Is multitasking your way of life?
Theory has it that women are THE prime multitaskers. As a young mother, I could prepare dinner, converse with one child, help another with homework, and hem a skirt without missing a beat.
Today…not so much.
Lately, I’ve realized that when I watch a Netflix movie, I watch the movie. I do not color. I do not write my blog. I do not knit or sew. Sometimes I do my nails or open the mail. Usually, I cuddle with Shiloh and watch the movie.
While writing or creating a digital painting, the house is silent. I turn the ringer down on my phone. All computer notifications are off so that I do not get a ding when an email or news bulletin comes in. I especially, do not want pop-ups when FaceBook conversations are in progress.
I certainly do not try to cook while working at the computer. I have overcooked and burned too many meals.
Since all of my work involves the computer, I have to work to NOT get sidetracked, especially when doing research. But that is very different from multitasking.
This has NOT been my modus operandi for most of my adult life. It has crept in gradually during the six + years that I have lived alone. Even Shiloh seems to realize my limitations. A nudge of the left arm generally indicates that I have been preoccupied too long to suit her.
Has this all come about as a result of living alone, getting older or is there another reason that I rarely multitask?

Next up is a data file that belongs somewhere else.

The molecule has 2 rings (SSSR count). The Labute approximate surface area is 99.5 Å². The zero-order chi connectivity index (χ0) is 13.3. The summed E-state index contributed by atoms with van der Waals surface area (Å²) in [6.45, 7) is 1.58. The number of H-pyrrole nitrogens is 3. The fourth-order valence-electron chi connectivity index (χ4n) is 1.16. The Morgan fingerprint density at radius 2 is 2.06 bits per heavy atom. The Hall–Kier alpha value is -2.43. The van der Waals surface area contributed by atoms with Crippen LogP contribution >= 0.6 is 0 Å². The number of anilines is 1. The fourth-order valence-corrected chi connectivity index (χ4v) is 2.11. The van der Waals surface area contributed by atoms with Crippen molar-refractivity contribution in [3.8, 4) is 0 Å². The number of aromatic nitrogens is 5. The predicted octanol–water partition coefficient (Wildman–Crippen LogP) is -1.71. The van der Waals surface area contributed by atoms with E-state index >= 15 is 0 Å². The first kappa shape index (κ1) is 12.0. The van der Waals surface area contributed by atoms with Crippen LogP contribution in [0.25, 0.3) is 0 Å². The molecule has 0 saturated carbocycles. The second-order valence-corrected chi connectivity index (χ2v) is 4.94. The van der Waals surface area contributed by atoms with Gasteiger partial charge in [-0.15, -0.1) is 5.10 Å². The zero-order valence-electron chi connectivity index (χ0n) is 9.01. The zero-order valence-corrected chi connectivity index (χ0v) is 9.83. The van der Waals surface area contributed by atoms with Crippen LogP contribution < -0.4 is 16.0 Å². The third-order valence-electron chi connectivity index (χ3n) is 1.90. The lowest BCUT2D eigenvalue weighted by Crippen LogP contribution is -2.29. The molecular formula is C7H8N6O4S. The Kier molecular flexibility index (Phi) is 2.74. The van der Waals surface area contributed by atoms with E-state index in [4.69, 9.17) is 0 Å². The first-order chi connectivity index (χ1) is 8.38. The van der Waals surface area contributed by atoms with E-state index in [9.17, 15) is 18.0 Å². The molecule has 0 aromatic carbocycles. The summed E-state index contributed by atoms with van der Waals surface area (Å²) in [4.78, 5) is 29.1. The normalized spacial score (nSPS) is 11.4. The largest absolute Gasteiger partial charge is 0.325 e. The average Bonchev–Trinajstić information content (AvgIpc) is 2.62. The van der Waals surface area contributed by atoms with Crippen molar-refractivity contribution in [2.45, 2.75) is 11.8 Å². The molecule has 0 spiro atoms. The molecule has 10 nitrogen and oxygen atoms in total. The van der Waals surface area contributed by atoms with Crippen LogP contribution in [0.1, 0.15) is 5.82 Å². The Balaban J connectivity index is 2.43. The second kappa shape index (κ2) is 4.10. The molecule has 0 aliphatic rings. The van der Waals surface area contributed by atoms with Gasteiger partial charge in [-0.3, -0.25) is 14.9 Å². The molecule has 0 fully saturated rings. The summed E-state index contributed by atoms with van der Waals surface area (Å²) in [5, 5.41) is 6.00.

This week I attended a delightful evening at a local restaurant with a hypnotist entertaining us. I have worked with this woman in the past. She helped me overcome some pain and lethargy after my knee surgeries.
It was really intriguing to discover how powerful our mind can be in some small physical tasks like locking our hands together and not being able to separate them or visualizing a vice pressing our fingers together. I was asked to participate in a more in depth demonstration of being put to sleep. In all of the hubbub of a busy restaurant, I was a perfect subject.
That is when it occurred to me that during the past six years, I have also become very serious about meditation and mindfulness. I have come to value being in the moment. It has been a necessary process in healing from major surgeries and learning to cope with stress. One does not multitask-away pain, be it physical or emotional.
The pace of my life has slowed considerably in recent years. I am in a continuous practice to appreciate living in the moment. I find that I am more productive when I tackle a single task. I make fewer mistakes. I enjoy my work much more. And I feel better able to handle daily stress.
I do admire those who continue to multitask on all levels of their lives. But I am no longer a member of that society.